During the 1978 Supreme Court arguments, Sachs said the legal standard in Smith's case was the same as in the days when telephone operators would place calls for clients.
"In the old days, you called an operator. My argument was, you don't have the expectation of privacy because you always gave up your information when you made a call," Sachs says.
That legal standard was accepted as recently as last month, when senior US district judge Jeffrey Miller in San Diego ruled that the NSA's collection of telephone records was constitutional in a case that linked a phone number in California to one used by a suspected operative for a Somali terror group.
The NSA says it does not listen to the content of the calls, nor does it read internet messages without specific court approval on a case-by-case basis. It says it does, however, collect and store records of the time and date calls are made, how long they last, and the numbers that are used.
But on Monday, in the first ruling to take on the NSA programme, US district judge Richard Leon in Washington found that the phone records collection was likely unconstitutional and its legal foundations far outdated for current technology.
"The almost Orwellian technology that enables the government to store and analyse the phone metadata of every telephone user in the United States is unlike anything that could have been conceived of in 1979," Leon wrote. He also found that the government had not provided evidence that the surveillance programmes prevented even a single imminent terror attack.
The surveillance programmes were revealed in June by Edward Snowden, a contractor who smuggled classified documents out of the agency's computers and gave them to journalists.
In recent public hearings and speeches, US government lawyers have clung to the Smith ruling as the legal rationale showing the NSA's phone data grab was not intrusive or unconstitutional.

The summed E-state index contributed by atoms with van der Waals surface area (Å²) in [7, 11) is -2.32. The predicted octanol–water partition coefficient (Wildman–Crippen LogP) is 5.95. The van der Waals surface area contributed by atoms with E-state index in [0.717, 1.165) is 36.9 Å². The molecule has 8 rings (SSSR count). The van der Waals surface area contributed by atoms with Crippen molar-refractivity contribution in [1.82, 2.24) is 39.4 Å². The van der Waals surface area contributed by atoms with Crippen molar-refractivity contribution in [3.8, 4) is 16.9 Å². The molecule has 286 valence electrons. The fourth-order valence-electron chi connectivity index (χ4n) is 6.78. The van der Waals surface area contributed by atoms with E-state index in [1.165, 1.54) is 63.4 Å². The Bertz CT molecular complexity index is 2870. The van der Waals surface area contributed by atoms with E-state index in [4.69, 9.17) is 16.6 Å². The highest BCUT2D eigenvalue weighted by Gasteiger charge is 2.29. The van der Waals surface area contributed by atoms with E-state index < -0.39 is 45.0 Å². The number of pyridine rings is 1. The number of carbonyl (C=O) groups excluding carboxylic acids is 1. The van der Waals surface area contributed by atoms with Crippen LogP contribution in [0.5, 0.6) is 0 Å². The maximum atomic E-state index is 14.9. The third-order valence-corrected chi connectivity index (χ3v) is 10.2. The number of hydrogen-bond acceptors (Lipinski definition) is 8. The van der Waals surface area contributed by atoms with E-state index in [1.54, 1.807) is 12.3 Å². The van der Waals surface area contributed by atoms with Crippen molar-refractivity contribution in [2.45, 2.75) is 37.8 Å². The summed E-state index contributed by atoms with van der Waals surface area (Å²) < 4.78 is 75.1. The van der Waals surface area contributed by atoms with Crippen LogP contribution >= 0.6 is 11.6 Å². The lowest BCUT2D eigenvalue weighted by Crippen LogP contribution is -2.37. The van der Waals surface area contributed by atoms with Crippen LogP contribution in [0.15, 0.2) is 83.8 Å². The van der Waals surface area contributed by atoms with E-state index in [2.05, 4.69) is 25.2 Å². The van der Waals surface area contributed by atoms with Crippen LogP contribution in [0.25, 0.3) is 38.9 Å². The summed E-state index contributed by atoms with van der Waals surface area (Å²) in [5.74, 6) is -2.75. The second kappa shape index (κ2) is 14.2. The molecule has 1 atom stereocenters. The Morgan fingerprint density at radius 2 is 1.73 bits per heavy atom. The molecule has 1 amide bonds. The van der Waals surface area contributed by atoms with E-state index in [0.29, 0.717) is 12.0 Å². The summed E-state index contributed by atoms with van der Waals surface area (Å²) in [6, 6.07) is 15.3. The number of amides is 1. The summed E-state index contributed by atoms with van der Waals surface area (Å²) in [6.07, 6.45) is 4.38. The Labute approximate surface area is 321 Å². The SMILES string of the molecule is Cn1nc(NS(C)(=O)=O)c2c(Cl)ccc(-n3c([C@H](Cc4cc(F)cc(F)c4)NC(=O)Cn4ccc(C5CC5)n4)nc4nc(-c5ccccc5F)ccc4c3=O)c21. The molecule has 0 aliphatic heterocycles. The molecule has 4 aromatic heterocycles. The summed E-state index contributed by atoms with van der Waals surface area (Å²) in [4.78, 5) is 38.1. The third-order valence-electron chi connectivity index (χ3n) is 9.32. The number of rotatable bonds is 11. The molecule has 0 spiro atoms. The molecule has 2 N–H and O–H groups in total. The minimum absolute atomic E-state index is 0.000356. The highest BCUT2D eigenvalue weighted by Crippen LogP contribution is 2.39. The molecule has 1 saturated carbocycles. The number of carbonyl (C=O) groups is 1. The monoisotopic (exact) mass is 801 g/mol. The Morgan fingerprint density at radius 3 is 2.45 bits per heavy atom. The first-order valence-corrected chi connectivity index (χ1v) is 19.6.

During a November meeting of the Privacy and Civil Liberties Oversight Board, an independent task force that is reviewing the NSA's programmes and is expected to issue a report in January, deputy assistant attorney general Brad Wiegmann said that the Baltimore case was "fundamental" to the government's argument that phone metadata is not protected by privacy rights. During that same hearing, however, senior US district judge James Carr of Toledo said the legal reasoning derived from the Baltimore case was "not a particularly reliable basis".
In the wake of Leon's ruling, legal experts and advocates for civil liberties and privacy rights are divided on whether the legal standard for surveillance will withstand the court challenges.
"The question here is, do you have the expectation of privacy for your phone records?" says Jennifer Granick, a lawyer and director of civil liberties for Stanford University's Centre for Internet and Society. "Judge Leon answered that unequivocally."
On the other hand, Brookings Institution senior fellow Benjamin Wittes questioned whether the Supreme Court is "really ready to shut down a major intelligence programme that administrations of both parties have insisted represents a crucial line of defence against terrorism".